]. In another study, respondents considered that universal precautions alone are ineffective in preventing the transmission of COVID-19 [17[17] de Abreu MHNG, Lopes-Terra MC, Braz LF, Rímulo AL, Paiva SM, Pordeus IA. Attitudes and behavior of dental students concerning infection control rules: a study with a10-year interval. Braz Dent J 2009; 20(3):221-5. https://doi.org/10.1590/S0103-64402009000300009
https://doi.org/10.1590/S0103-6440200900...
]. Failure to use the recommended PPE and its incorrect use can compromise the breakdown of pathogen transmission, increasing the risk of contamination of the whole dental team, as well as of patients. Some of the challenges in following the recommendations for the use of all PPE are discomfort and fatigue caused by overtightened masks, foggy goggles, headaches, and difficulty breathing, so increasing the adherence to the use of PPE is not an easy task. In addition, the correct use of PPE involves training implemented in advance, which does not occur in many health institutions [18[18] Hoernke K, Djellouli N, Andrews L, Lewis-Jackson S, Manby L, Martin S, et al. Frontline healthcare workers’ experiences with personal protective equipment during the COVID-19 pandemic in the UK: a rapid qualitative appraisal. BMJ Open 2021; 11(1):e046199. https://doi.org/10.1136/bmjopen-2020-046199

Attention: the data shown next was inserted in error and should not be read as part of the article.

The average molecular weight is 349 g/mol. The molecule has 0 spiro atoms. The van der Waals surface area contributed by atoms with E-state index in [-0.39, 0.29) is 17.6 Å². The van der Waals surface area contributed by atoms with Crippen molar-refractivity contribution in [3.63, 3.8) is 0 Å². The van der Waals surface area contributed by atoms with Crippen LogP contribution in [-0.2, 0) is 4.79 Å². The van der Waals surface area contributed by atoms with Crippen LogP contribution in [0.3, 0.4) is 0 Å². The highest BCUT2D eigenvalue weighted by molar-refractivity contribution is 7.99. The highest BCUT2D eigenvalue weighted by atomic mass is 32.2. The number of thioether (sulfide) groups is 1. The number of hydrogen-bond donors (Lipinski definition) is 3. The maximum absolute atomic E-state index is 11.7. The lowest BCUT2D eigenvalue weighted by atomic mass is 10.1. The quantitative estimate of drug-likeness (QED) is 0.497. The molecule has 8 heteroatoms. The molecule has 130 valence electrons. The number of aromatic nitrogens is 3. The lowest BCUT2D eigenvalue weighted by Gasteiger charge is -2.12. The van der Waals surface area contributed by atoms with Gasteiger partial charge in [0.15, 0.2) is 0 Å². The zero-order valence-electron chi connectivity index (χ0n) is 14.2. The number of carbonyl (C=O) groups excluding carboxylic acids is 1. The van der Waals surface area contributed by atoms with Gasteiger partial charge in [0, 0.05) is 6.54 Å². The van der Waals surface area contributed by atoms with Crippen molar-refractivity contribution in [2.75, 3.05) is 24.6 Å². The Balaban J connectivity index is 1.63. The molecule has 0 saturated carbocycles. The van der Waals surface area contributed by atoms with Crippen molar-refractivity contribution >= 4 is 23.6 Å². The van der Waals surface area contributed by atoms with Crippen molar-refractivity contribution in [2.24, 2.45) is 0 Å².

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].

Our findings revealed that most participants indicated the use of chlorhexidine gluconate prior to dental care, unlike other studies [13[13] Jum’ah AA, Elsalem L, Loch C, Schwass D, Brunton PA. Perception of health and educational risks amongst dental students and educators in the era of COVID-19. Eur J Dent Educ 2021; 25(3):506-15. https://doi.org/10.1111/eje.12626
https://doi.org/10.1111/eje.12626...
,15[15] Ataş O, Yildirim TT. Evaluation of knowledge, attitudes, and clinical education of dental students about COVID-19 pandemic. PeerJ 2020; 8:e9575. https://doi.org/10.7717/peerj.9575
https://doi.org/10.7717/peerj.9575...
]. Considering the possibility of COVID-19 transmission both by asymptomatic and symptomatic patients, there is also an indication for mouthwashes with oral antiseptics to reduce the salivary viral load in pre-dental care as a strategy to prevent the risk of cross-infection [2[2] Spagnuolo G, De Vito D, Rengo S, Tatullo M. COVID-19 outbreak: an overview on dentistry. Int J Environ Res Public Health 2020; 17(6):3-5. https://doi.org/10.3390/ijerph17062094
https://doi.org/10.3390/ijerph17062094...